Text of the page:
Muir Beach Closed (not Muir Woods) July 8th - November 2013
This alert applies to Muir Beach, and not Muir Woods. Muir Beach closed July 8th - November 2013 for restoration/construction. No restrooms or parking available at Muir Beach during this period. Check back for updates or call (415)561-3054. More »
Foggy Road Conditions
Adverse weather may cause delays on roads leading to Muir Woods. See Mill Valley on 511.org for traffic info. In heavy fog, use low-beam headlights. Tail-lights will be visible to drivers behind you.
President Theodore Roosevelt used the powers of the Antiquities Act on January 9, 1908, to create Muir Woods National Monument. William Kent, who donated the land for the monument, requested that it be named for noted conservationist John Muir.
In their own words... view the letters exchanged by these three men following that special day.
William Kent: Philanthropist, Politician, Businessman. Until the 1800s, many northern California coastal valleys were covered with coast redwood trees similar to those now found in Muir Woods National Monument. The forest along Redwood Creek in today's Muir Woods was spared from logging because it was hard to get to. Redwood Creek contained one of the Bay Area's last uncut stands of old-growth redwood, Congressman William Kent and his wife, Elizabeth Thacher Kent, bought 611 acres here for $45,000 in 1905. To protect the redwoods the Kents donated 295 of the land to the Federal Government and, in 1908, President Theodore Roosevelt declared it a national monument. Roosevelt suggested naming the area after Kent, but Kent wanted it named for conservationist John Muir.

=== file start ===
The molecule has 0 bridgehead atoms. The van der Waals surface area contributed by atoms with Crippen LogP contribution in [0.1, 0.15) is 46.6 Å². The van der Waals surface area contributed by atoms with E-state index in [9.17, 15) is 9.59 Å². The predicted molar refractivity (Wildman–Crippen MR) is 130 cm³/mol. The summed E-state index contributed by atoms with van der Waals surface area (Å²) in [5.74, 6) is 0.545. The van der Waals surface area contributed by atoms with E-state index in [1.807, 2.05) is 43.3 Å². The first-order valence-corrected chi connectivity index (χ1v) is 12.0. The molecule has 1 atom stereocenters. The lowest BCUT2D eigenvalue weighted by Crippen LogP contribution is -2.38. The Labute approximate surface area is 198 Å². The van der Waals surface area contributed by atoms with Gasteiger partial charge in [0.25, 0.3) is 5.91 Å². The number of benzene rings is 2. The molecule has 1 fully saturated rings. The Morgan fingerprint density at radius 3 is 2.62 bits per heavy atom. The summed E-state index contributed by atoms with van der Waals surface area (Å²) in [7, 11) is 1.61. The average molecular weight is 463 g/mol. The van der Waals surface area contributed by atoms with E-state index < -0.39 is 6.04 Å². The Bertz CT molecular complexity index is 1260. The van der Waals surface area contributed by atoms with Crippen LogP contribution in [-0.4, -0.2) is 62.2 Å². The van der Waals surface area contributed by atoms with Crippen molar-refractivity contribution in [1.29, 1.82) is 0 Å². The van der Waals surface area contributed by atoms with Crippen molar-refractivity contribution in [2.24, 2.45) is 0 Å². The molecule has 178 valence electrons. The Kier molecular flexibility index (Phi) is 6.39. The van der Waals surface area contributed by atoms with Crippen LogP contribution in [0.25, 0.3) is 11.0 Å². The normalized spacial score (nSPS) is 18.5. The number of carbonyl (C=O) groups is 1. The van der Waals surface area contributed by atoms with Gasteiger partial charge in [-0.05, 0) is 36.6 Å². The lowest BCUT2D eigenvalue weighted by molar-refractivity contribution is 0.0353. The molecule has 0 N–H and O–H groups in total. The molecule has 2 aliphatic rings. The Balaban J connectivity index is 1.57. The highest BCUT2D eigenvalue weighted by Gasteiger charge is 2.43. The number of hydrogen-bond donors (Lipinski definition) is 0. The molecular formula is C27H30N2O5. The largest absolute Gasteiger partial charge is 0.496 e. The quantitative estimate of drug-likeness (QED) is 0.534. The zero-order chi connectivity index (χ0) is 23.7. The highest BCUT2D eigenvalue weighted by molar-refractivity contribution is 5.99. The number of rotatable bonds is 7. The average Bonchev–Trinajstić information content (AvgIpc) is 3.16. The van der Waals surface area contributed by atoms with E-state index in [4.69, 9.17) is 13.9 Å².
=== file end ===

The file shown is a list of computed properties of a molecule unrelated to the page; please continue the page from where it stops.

John Muir: Philosopher, Scientist, Author. Young John Muir's family emigrated from Scotland to Wisconsin in 1848. Muir had a lively interest in nature and after brief studies at the University of Wisconsin he left school for what he would call "the University of the Wilderness." On his lengthy wanderings Muir contemplated man's relationship to nature, concluding that all life forms have inherent significance and the right to exist. Humans, Muir decided, are no greater or lesser than other forms of life. Muir eventually won public acceptance of conservation as an environmental ethic and inspired generations of wilderness advocates. To learn more about John Muir, visit our sister park's website: John Muir National Historic Site.
Did You Know?
Coastal redwood trees have indeterminate growth. The tallest recorded to date is 379.1 feet tall or 115.5 meters. This is the same height as a 37 story building.